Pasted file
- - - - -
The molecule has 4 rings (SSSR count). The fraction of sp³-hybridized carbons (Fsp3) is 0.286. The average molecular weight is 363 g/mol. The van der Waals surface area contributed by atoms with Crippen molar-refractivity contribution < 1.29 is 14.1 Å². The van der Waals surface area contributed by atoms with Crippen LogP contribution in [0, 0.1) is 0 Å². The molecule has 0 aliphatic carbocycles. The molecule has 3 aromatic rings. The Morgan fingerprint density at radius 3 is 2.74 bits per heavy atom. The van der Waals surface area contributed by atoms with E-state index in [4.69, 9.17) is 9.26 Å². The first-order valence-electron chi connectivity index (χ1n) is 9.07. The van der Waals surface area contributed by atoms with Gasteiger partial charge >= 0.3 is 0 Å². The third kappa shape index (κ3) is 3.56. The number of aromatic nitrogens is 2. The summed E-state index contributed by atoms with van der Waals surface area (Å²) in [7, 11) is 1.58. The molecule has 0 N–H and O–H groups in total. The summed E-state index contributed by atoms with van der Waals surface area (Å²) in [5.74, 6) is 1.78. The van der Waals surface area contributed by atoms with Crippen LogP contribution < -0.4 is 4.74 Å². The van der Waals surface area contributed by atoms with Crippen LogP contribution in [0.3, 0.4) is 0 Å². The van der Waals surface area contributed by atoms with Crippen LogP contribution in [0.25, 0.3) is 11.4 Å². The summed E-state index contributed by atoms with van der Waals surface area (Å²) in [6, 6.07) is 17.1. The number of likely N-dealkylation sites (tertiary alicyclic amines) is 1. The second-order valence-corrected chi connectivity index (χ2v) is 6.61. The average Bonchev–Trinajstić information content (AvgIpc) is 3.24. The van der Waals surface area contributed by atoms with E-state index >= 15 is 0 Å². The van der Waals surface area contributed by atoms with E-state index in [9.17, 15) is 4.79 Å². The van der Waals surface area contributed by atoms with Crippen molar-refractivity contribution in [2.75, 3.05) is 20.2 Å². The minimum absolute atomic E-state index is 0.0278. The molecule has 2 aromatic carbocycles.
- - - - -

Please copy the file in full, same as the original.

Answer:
The molecule has 4 rings (SSSR count). The fraction of sp³-hybridized carbons (Fsp3) is 0.286. The average molecular weight is 363 g/mol. The van der Waals surface area contributed by atoms with Crippen molar-refractivity contribution < 1.29 is 14.1 Å². The van der Waals surface area contributed by atoms with Crippen LogP contribution in [0, 0.1) is 0 Å². The molecule has 0 aliphatic carbocycles. The molecule has 3 aromatic rings. The Morgan fingerprint density at radius 3 is 2.74 bits per heavy atom. The van der Waals surface area contributed by atoms with E-state index in [4.69, 9.17) is 9.26 Å². The first-order valence-electron chi connectivity index (χ1n) is 9.07. The van der Waals surface area contributed by atoms with Gasteiger partial charge >= 0.3 is 0 Å². The third kappa shape index (κ3) is 3.56. The number of aromatic nitrogens is 2. The summed E-state index contributed by atoms with van der Waals surface area (Å²) in [7, 11) is 1.58. The molecule has 0 N–H and O–H groups in total. The summed E-state index contributed by atoms with van der Waals surface area (Å²) in [5.74, 6) is 1.78. The van der Waals surface area contributed by atoms with Crippen LogP contribution < -0.4 is 4.74 Å². The van der Waals surface area contributed by atoms with Crippen LogP contribution in [0.3, 0.4) is 0 Å². The van der Waals surface area contributed by atoms with Crippen LogP contribution in [0.25, 0.3) is 11.4 Å². The summed E-state index contributed by atoms with van der Waals surface area (Å²) in [6, 6.07) is 17.1. The number of likely N-dealkylation sites (tertiary alicyclic amines) is 1. The second-order valence-corrected chi connectivity index (χ2v) is 6.61. The average Bonchev–Trinajstić information content (AvgIpc) is 3.24. The van der Waals surface area contributed by atoms with E-state index >= 15 is 0 Å². The van der Waals surface area contributed by atoms with E-state index in [9.17, 15) is 4.79 Å². The van der Waals surface area contributed by atoms with Crippen molar-refractivity contribution in [2.75, 3.05) is 20.2 Å². The minimum absolute atomic E-state index is 0.0278. The molecule has 2 aromatic carbocycles.